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Importantly, Jaro is referring to single fluid designs. These can use replaceable fuel channels (Jaro’s HW-MSR) or a larger low power density core to deal with the materials issues. For two fluid it is harder. Lars has some ideas on making the barrier last longer, e.g. nearzero structural load on the barrier, thorium in the core to limit neutron load on the barrier, similar fluids in core/blanket making barrier breach a smaller issue, etc.

It is not clear what the best approach is but all of the above appear workable. All MSRs require hot cells as they cannot deluge-shield the core with nonradioactive liquids such as water, upon maintenance shutdown. This means fully automated robotics is required one way or the other. So it is an advantage when parts can be replaced in a simple and effective manner. It would be nice if the parts last more than just a few years for reliability, uptime and equipment cost reasons, but is not strictly necessary.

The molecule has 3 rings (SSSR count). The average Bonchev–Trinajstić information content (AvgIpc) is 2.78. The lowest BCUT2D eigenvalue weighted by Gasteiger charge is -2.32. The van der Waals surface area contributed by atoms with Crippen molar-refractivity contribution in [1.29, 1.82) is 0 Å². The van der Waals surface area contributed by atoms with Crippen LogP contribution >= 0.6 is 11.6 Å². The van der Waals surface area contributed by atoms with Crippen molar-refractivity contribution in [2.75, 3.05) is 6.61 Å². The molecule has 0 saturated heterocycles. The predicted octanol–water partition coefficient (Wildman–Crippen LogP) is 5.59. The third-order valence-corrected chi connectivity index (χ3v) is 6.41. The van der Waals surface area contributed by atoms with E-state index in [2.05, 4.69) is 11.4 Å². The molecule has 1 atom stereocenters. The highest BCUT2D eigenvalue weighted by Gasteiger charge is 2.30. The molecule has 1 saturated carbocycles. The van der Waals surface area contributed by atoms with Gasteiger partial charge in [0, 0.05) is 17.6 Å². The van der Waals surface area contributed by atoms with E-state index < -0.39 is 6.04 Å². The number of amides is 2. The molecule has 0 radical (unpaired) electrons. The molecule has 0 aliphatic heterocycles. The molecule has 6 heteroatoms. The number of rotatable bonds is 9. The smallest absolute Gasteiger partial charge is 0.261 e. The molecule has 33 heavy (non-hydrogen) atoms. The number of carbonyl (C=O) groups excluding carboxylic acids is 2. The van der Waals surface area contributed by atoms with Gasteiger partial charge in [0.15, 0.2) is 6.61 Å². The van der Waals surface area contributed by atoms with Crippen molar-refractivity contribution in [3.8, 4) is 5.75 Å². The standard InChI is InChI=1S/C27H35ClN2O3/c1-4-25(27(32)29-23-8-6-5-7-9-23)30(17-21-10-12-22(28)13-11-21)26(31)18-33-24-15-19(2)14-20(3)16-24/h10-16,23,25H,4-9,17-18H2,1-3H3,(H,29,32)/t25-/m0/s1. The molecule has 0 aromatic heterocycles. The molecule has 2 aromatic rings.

There is very little commercial experience with what is required. Commercial experience is with water, medium temperature, very high pressure. What is needed is fluoride fuel and fission product environment, low pressure, high temperature. Work by ORNL reveiled no red flags, and problems were quickly solved. Now we need large scale component design and testing. It will take a lot of money and time.